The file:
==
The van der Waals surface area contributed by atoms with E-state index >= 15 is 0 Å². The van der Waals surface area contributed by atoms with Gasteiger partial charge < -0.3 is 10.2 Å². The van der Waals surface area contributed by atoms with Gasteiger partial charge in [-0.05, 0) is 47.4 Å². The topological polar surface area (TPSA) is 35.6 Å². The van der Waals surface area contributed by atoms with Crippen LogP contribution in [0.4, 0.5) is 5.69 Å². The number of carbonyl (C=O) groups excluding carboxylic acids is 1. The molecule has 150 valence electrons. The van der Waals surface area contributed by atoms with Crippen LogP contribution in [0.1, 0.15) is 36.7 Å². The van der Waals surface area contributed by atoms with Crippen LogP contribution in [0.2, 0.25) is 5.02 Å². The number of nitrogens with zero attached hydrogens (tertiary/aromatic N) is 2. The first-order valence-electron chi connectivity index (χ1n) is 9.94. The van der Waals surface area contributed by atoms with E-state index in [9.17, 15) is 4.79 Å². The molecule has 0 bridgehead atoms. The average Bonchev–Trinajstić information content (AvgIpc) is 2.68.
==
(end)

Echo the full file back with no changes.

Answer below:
The van der Waals surface area contributed by atoms with E-state index >= 15 is 0 Å². The van der Waals surface area contributed by atoms with Gasteiger partial charge < -0.3 is 10.2 Å². The van der Waals surface area contributed by atoms with Gasteiger partial charge in [-0.05, 0) is 47.4 Å². The topological polar surface area (TPSA) is 35.6 Å². The van der Waals surface area contributed by atoms with Crippen LogP contribution in [0.4, 0.5) is 5.69 Å². The number of carbonyl (C=O) groups excluding carboxylic acids is 1. The molecule has 150 valence electrons. The van der Waals surface area contributed by atoms with Crippen LogP contribution in [0.1, 0.15) is 36.7 Å². The van der Waals surface area contributed by atoms with Crippen LogP contribution in [0.2, 0.25) is 5.02 Å². The number of nitrogens with zero attached hydrogens (tertiary/aromatic N) is 2. The first-order valence-electron chi connectivity index (χ1n) is 9.94. The van der Waals surface area contributed by atoms with E-state index in [9.17, 15) is 4.79 Å². The molecule has 0 bridgehead atoms. The average Bonchev–Trinajstić information content (AvgIpc) is 2.68.